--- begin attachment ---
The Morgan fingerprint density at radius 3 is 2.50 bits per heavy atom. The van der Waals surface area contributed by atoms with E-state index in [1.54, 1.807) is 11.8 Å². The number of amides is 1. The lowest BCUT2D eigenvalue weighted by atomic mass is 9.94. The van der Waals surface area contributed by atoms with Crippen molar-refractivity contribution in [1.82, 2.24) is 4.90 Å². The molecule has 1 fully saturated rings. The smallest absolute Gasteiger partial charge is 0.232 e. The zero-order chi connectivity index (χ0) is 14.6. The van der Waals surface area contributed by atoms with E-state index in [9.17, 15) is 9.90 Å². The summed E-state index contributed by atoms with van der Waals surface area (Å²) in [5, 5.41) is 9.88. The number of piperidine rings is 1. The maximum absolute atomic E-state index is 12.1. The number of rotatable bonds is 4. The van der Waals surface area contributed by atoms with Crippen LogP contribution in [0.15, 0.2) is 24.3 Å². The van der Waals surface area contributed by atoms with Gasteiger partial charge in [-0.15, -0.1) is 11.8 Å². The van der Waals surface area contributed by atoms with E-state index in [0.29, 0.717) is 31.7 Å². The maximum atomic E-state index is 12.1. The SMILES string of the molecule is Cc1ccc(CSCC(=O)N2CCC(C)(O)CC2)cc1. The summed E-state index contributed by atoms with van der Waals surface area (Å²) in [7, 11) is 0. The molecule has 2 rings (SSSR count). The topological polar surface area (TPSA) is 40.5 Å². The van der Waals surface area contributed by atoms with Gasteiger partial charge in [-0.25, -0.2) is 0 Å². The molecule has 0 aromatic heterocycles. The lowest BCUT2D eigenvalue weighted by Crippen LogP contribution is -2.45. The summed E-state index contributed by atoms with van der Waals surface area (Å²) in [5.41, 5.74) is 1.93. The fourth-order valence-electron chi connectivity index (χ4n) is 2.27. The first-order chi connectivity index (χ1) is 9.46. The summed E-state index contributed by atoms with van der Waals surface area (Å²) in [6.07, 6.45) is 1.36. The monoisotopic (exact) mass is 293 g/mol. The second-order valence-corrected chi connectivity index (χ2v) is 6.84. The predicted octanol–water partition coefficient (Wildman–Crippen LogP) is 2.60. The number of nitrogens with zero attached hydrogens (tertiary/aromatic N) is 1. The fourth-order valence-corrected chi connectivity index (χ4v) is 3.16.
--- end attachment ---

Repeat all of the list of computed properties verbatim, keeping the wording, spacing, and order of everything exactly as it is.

The Morgan fingerprint density at radius 3 is 2.50 bits per heavy atom. The van der Waals surface area contributed by atoms with E-state index in [1.54, 1.807) is 11.8 Å². The number of amides is 1. The lowest BCUT2D eigenvalue weighted by atomic mass is 9.94. The van der Waals surface area contributed by atoms with Crippen molar-refractivity contribution in [1.82, 2.24) is 4.90 Å². The molecule has 1 fully saturated rings. The smallest absolute Gasteiger partial charge is 0.232 e. The zero-order chi connectivity index (χ0) is 14.6. The van der Waals surface area contributed by atoms with E-state index in [9.17, 15) is 9.90 Å². The summed E-state index contributed by atoms with van der Waals surface area (Å²) in [5, 5.41) is 9.88. The number of piperidine rings is 1. The maximum absolute atomic E-state index is 12.1. The number of rotatable bonds is 4. The van der Waals surface area contributed by atoms with Crippen LogP contribution in [0.15, 0.2) is 24.3 Å². The van der Waals surface area contributed by atoms with Gasteiger partial charge in [-0.15, -0.1) is 11.8 Å². The van der Waals surface area contributed by atoms with E-state index in [0.29, 0.717) is 31.7 Å². The maximum atomic E-state index is 12.1. The SMILES string of the molecule is Cc1ccc(CSCC(=O)N2CCC(C)(O)CC2)cc1. The summed E-state index contributed by atoms with van der Waals surface area (Å²) in [7, 11) is 0. The molecule has 2 rings (SSSR count). The topological polar surface area (TPSA) is 40.5 Å². The van der Waals surface area contributed by atoms with Gasteiger partial charge in [-0.25, -0.2) is 0 Å². The molecule has 0 aromatic heterocycles. The lowest BCUT2D eigenvalue weighted by Crippen LogP contribution is -2.45. The summed E-state index contributed by atoms with van der Waals surface area (Å²) in [5.41, 5.74) is 1.93. The fourth-order valence-electron chi connectivity index (χ4n) is 2.27. The first-order chi connectivity index (χ1) is 9.46. The summed E-state index contributed by atoms with van der Waals surface area (Å²) in [6.07, 6.45) is 1.36. The monoisotopic (exact) mass is 293 g/mol. The second-order valence-corrected chi connectivity index (χ2v) is 6.84. The predicted octanol–water partition coefficient (Wildman–Crippen LogP) is 2.60. The number of nitrogens with zero attached hydrogens (tertiary/aromatic N) is 1. The fourth-order valence-corrected chi connectivity index (χ4v) is 3.16.